“If you want to dismiss the very notion of a good restaurant chain as a contradiction in terms, go right ahead. Knock yourself out. But be aware: you may be missing out on the good stuff.”
The Sunday Times
In the second of her ‘cooking lessons via Zoom’ series, Marina O’Loughlin ‘met’ with Angela Hartnett, and learned how to cook “fragrant chicken and pepper casserole and lemon meringue pie”. Angela gamely gave up her free time, not that she had much – there’s also “her work with Cook-19, set up to help feed NHS coronavirus units; taking part in virtual food festivals designed to help beleaguered restaurant trade suppliers; making sure her 100-plus staff will have jobs to go to once the virus has (hopefully) buzzed off” to keep her busy.
“Hartnett is great company — funny, direct, occasionally righteously furious. There’s a cameo appearance from Otis, their mini beagle, and his comedy salivating.”
We learn about Angela’s ambition “to have a house by the sea”, probably in Kent, with “a nice little restaurant” that she’d ruin with husband Neil Borthwick (of The French House). Something like the “brilliant” Folkestone Wine Company set-up.
Dinner cooked (of her pie, Marina declares “I’m so proud of it, I’d like it pinned to my chest”), they discuss the changing times, and how “it’s incredible how food has become as important as music and arts. It just seems nuts.” And with all the initiatives set up to feed people (not just her own Cook-19, which has had donations exceeding £80,000), “nobody can say it’s not meaningful” or frivolous.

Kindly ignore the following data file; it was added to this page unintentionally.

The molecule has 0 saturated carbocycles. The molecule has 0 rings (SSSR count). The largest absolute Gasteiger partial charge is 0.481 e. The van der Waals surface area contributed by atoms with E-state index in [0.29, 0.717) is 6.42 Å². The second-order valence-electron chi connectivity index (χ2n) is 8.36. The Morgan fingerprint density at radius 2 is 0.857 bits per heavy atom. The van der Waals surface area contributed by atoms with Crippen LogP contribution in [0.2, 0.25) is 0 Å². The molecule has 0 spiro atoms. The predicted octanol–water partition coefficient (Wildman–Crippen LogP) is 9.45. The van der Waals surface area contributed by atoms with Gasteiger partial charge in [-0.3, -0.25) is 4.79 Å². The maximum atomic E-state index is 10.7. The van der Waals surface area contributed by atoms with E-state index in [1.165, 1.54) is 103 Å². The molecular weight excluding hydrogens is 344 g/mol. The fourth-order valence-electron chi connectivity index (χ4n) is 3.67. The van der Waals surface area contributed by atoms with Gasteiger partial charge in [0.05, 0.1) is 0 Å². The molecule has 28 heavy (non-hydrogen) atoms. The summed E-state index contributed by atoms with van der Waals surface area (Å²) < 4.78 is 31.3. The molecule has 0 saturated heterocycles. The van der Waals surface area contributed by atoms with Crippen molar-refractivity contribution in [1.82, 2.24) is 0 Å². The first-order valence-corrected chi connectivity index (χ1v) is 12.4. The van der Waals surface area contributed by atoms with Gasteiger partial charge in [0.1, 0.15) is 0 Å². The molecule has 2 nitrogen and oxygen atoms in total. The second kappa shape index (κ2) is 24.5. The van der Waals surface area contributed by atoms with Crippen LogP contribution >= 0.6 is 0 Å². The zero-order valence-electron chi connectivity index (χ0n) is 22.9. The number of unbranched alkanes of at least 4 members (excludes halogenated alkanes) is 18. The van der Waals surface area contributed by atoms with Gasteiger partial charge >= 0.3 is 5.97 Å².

“In my years of this gossipy business, I’ve never heard a word against Hartnett: almost inconceivable. I try a spot of light bitchery, talking about chefs ripping off each others’ dishes, but she’s phlegmatic: “Doesn’t bother me. You can give everyone every recipe under the sun — doesn’t make them a better cook or restaurateur. You are what you are. None of us are perfect.””
Giles Coren and his wife, Esther Walker, focussed on their children’s lockdown screen time in their new double act column.
The Scotsman actually published a restaurant review last week, of Edinburgh sandwich company Alby’s, which Gaby Soutar visited in the weeks of “pre- lockdown limbo”. It had just started deliveries, so was empty, but Gaby liked the “Seventies style decor” and “pea green exterior”.
They all went for the Big Hot Sandwiches (£8), in focaccia that made “marshmallowy and salty topped pads of softness”; there was one with “beer battered coley, salsa verde, pickled fennel, matchstick chips, aioli and rocket”, another with smoked ham hock and “all the classic ham lovin’ accoutrements including rocket, little crumbs of cheddar, a smear of the classic that is Branston Pickle, fancy potato chips, and veiny sheets of braised savoy cabbage”.
The “the burly beef short rib sarnie” came with “horseradish mayo, red cabbage sauerkraut, parsnip crisps and rocket”; sides included broccoli smothered in “a rich truffled burrata cream”, skinny chips and prawn toasts. “This feed is a distant memory now, and my homemade lockdown sandwiches – especially the soggy tuna mayo ones – have been utterly lame in comparison to what I received at Alby’s.”
“Next time I come here, it won’t be a ghost cafe. There will be hipsters, dogs, clatter and a queue of customers who are less than two metres apart.”
The Bristol Post
The Bristol Post reported on happenings slightly outside its usual jurisdiction, in France, where the McDonald’s drive-through and home delivery services have “partly resumed”. “Desperate customers queued for three hours outside a drive-through restaurant to get their first McDonald’s fix after weeks of lockdown.”
The Guardian’s Grace Dent is wondering how life will be different on the other side of lockdown, and whether we’ll always be just that little bit more cautious.
“As the world throws up many more questions than answers, I’ve found myself dreaming of Pizza Express dough balls. Not the food, as such, but all that it symbolises: friendship and silly, unplanned Fridays where everyone gets together at the last minute.”
Tom Parker Bowles for the Mail on Sunday again published nothing.